Eating Healthy on a Vegan Restricted Diet

The first thing you need to do is free yourself from the idea that a vegan diet is a restricted one.  Meat and animal products are only a few out of hundreds of different kinds of foods you can buy and cook yourself.  It’s just a matter of knowing which ingredients to use, and building up a big repertoire of good, healthy vegan recipes.

If you think of it as eating healthy on such a restricted diet, you’ll inevitably end up cooking boring things and only using veggie burgers and beans for your protein.  While there’s nothing wrong with these vegan protein sources, the key to maintaining a healthy and interesting diet is variety! You’ll need to learn how to cook in lots of different ways, and learn about lots of exotic ingredients and spices to keep your menu fresh and interesting.  Here are some tips for eating healthy on such a restricted diet.

ONE: Get some new recipes. The first thing you need to do is invest in a good vegan cookbook.  A quick search on Amazon will bring up loads of great vegan cookbooks from $10 to $30.  Start with the easy ones and then build up your collection.  The main thing you’ll learn from trying loads of different recipes is how to use all of the different ingredients you find in the vegetarian and fresh produce sections of your local grocery store and health food stores.

TWO: Learn where to find protein. Protein is often a big worry for new vegans, as we’ve all heard people say that a vegan diet lacks a good source of protein.  This is anything but true, although you do need to know where to look to find vegan protein sources.  Legumes are going to be one of your main sources of protein, so try to find a store that has a great variety of them.  Legumes are dried beans and peas, and are a great base for loads of stews or salads.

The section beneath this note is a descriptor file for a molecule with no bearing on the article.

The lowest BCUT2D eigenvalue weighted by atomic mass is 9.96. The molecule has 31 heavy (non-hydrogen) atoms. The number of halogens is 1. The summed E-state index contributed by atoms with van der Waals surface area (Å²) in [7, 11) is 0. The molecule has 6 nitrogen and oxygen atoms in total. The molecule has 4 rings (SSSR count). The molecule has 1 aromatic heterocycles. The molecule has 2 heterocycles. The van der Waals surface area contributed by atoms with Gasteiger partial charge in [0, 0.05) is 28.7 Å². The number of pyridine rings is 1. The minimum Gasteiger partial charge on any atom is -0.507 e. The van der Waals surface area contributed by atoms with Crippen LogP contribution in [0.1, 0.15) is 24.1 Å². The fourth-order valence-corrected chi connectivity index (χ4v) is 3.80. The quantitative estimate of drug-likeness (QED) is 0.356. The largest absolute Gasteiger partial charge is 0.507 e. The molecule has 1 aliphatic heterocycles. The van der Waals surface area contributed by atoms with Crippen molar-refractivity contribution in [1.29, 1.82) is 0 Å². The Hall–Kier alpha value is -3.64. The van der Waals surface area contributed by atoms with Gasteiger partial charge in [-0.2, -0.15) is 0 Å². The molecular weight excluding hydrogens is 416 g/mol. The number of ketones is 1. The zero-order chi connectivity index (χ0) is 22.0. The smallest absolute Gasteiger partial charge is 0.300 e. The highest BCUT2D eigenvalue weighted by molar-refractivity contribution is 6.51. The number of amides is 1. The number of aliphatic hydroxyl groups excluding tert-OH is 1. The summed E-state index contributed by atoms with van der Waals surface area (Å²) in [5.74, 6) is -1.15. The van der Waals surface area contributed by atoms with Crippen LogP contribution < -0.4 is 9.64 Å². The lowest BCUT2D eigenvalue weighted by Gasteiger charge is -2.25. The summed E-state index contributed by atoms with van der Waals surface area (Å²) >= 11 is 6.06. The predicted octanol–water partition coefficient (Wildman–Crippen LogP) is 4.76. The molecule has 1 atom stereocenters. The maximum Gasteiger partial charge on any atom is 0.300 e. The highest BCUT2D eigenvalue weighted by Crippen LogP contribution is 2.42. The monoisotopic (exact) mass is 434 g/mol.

THREE: Look to the East. A lot of Asian food is vegetarian, and no animals have been involved at any stage during its preparation.  One only needs to look at vegetarian sushi to find a great sources of vitamins, minerals and essential oils.  Seaweed also contains iron and vitamin B12, which are both essential in maintaining your body’s immune system and repair mechanisms.

FOUR: Try out vegetarian and vegan dishes in local Japanese and Thai restaurants – most Thai curries contain only coconut milk and no animal produce.  A Thai green vegetable curry with crunchy bamboo shoots, bean sprouts, peppers and broccoli makes a delicious, balanced and healthy meal that’s full of good protein, vitamins and minerals and involves zero animal products!

FIVE: Stock up on healthy carbohydrates. ‘Good carbs’ are things like whole grain bread or pasta, brown rice and seeds.  Keep Low-GI bread around the house and have it with some margarine and marmite if you’re feeling like a snack.  The slow-releasing sugars in the bread will give you energy and keep you feeling fuller for longer, and the whole grains will provide protein and fiber.

SIX: Find new places to shop. Yes, being a vegan does sometimes mean going out of your way to buy interesting things to cook.  Look for weekend farmers markets or fruit stalls in your area, and talk to the people who run health food stores for some ideas about how to cook things like tofu to increase the variety in a vegan diet.

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